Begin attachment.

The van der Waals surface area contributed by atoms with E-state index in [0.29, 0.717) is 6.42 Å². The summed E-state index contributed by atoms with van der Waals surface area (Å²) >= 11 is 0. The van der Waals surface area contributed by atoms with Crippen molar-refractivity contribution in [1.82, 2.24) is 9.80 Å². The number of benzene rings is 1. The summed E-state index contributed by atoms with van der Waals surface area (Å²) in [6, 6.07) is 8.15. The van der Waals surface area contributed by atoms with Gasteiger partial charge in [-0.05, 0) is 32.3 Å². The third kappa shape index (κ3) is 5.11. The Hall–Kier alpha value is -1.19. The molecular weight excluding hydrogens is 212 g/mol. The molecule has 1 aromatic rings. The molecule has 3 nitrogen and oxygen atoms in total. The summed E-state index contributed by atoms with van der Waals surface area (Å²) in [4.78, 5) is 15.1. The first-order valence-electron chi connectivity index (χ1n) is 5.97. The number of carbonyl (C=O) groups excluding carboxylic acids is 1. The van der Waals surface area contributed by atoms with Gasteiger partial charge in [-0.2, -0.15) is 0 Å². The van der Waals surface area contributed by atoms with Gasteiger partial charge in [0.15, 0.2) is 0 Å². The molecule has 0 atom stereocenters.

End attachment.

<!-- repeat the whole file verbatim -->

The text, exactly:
The van der Waals surface area contributed by atoms with E-state index in [0.29, 0.717) is 6.42 Å². The summed E-state index contributed by atoms with van der Waals surface area (Å²) >= 11 is 0. The van der Waals surface area contributed by atoms with Crippen molar-refractivity contribution in [1.82, 2.24) is 9.80 Å². The number of benzene rings is 1. The summed E-state index contributed by atoms with van der Waals surface area (Å²) in [6, 6.07) is 8.15. The van der Waals surface area contributed by atoms with Gasteiger partial charge in [-0.05, 0) is 32.3 Å². The third kappa shape index (κ3) is 5.11. The Hall–Kier alpha value is -1.19. The molecular weight excluding hydrogens is 212 g/mol. The molecule has 1 aromatic rings. The molecule has 3 nitrogen and oxygen atoms in total. The summed E-state index contributed by atoms with van der Waals surface area (Å²) in [4.78, 5) is 15.1. The first-order valence-electron chi connectivity index (χ1n) is 5.97. The number of carbonyl (C=O) groups excluding carboxylic acids is 1. The van der Waals surface area contributed by atoms with Gasteiger partial charge in [-0.2, -0.15) is 0 Å². The van der Waals surface area contributed by atoms with Gasteiger partial charge in [0.15, 0.2) is 0 Å². The molecule has 0 atom stereocenters.